I propose that we should examine gender norms and stereotypes and work on breaking them down. I think we’d all be happier and healthier. This isn’t to say that we should all be non-binary, but that we should recognise how damaging and limiting the gender roles are – and take conscious action to address them.
Which brings me to my next point: the impact of gender-coded language. Studies have shown that the use of masculine gender-coded language in job descriptions will cause women to self-select out of applying. This results in a high percentage of male applicants and thus a higher likelihood of hiring a man. This bias is seldom intentional and is often down to the gender of the person who wrote the job description. Surely it would be better to have a more balanced job description and widen the applicant pool as much as possible? There are lots of websites that offer a Gender Decoder – where you can paste your text and it will identify the percentage of masculine coded words versus feminine coded words, I’ve offered a couple of options in the Resources section.
But why limit this to your organisation’s interaction with talent? Why not give the same conscious consideration to your interactions with clients, customers and suppliers? Look at your forms and your websites – Are you accidentally not talking to only 50% of the population?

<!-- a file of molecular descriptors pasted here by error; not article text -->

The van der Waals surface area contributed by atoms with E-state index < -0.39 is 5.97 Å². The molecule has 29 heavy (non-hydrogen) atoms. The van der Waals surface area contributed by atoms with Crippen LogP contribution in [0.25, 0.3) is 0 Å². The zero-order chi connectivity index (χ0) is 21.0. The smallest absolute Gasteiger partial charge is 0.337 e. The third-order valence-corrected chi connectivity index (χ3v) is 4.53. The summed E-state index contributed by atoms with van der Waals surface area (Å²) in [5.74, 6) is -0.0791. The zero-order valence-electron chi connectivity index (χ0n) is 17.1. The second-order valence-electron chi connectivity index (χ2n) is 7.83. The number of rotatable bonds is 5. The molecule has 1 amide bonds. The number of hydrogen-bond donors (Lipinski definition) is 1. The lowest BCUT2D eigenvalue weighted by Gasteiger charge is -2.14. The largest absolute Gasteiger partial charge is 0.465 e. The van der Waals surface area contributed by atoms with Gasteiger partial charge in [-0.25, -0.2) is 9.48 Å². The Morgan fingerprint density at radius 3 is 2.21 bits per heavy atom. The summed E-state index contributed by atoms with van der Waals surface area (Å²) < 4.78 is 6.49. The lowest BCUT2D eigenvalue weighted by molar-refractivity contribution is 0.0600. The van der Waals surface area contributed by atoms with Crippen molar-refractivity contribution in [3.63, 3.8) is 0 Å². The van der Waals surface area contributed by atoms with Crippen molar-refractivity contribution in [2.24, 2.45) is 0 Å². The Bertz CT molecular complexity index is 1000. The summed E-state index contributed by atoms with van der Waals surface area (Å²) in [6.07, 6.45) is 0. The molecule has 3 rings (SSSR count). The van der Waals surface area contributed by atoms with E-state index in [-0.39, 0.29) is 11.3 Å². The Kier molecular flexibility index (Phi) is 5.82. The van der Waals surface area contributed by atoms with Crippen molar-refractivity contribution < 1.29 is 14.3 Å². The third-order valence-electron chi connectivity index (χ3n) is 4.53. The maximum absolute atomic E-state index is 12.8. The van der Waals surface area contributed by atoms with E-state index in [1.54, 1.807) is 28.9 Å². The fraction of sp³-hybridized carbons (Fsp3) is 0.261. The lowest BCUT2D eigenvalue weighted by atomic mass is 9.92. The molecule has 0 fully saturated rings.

Finally, if you need to collect a person’s gender on your web or paper forms, please offer a gender neutral option. Don’t forget that “title” (Mr, Mrs etc) is also identifying a person’s gender. Either offer “Mx” (most common gender neutral term) or allow it to be an optional field. “Prefer not to say” is not a suitable alternative – you’re assuming I prefer not to tell you my gender. I’m actually very comfortable with telling you my gender, you have simply not offered me an option that allows me to tell you. “Other” is a poor option too – I have received emails to “Other Farrenson”. Suffice it to say that this clumsiness discourages me to give them my business!
Gender Coded and Inclusive Language
“Evidence That Gendered Wording in Job Advertisements Exists and Sustains Gender Inequality”, Danielle Gaucher, Justin Friesen, and Aaron C. Kay 2011